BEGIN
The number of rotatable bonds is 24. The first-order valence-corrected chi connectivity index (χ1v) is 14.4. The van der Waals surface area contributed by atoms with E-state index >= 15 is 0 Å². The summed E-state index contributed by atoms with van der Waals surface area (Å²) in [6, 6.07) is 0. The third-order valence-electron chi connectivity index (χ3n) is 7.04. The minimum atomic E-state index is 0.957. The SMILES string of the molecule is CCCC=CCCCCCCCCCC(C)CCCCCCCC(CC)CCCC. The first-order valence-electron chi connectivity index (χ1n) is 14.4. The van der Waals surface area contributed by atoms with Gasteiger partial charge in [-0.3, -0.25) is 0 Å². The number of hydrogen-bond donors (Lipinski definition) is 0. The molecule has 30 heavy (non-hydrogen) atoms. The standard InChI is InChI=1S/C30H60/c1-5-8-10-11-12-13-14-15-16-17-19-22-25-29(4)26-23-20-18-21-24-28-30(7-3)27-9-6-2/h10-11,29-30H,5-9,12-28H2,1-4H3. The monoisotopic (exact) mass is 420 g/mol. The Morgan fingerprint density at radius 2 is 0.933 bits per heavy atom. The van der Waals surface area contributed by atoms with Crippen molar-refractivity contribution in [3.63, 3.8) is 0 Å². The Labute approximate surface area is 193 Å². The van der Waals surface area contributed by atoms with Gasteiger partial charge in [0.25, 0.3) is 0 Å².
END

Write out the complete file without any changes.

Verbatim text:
The number of rotatable bonds is 24. The first-order valence-corrected chi connectivity index (χ1v) is 14.4. The van der Waals surface area contributed by atoms with E-state index >= 15 is 0 Å². The summed E-state index contributed by atoms with van der Waals surface area (Å²) in [6, 6.07) is 0. The third-order valence-electron chi connectivity index (χ3n) is 7.04. The minimum atomic E-state index is 0.957. The SMILES string of the molecule is CCCC=CCCCCCCCCCC(C)CCCCCCCC(CC)CCCC. The first-order valence-electron chi connectivity index (χ1n) is 14.4. The van der Waals surface area contributed by atoms with Gasteiger partial charge in [-0.3, -0.25) is 0 Å². The number of hydrogen-bond donors (Lipinski definition) is 0. The molecule has 30 heavy (non-hydrogen) atoms. The standard InChI is InChI=1S/C30H60/c1-5-8-10-11-12-13-14-15-16-17-19-22-25-29(4)26-23-20-18-21-24-28-30(7-3)27-9-6-2/h10-11,29-30H,5-9,12-28H2,1-4H3. The monoisotopic (exact) mass is 420 g/mol. The Morgan fingerprint density at radius 2 is 0.933 bits per heavy atom. The van der Waals surface area contributed by atoms with Crippen molar-refractivity contribution in [3.63, 3.8) is 0 Å². The Labute approximate surface area is 193 Å². The van der Waals surface area contributed by atoms with Gasteiger partial charge in [0.25, 0.3) is 0 Å².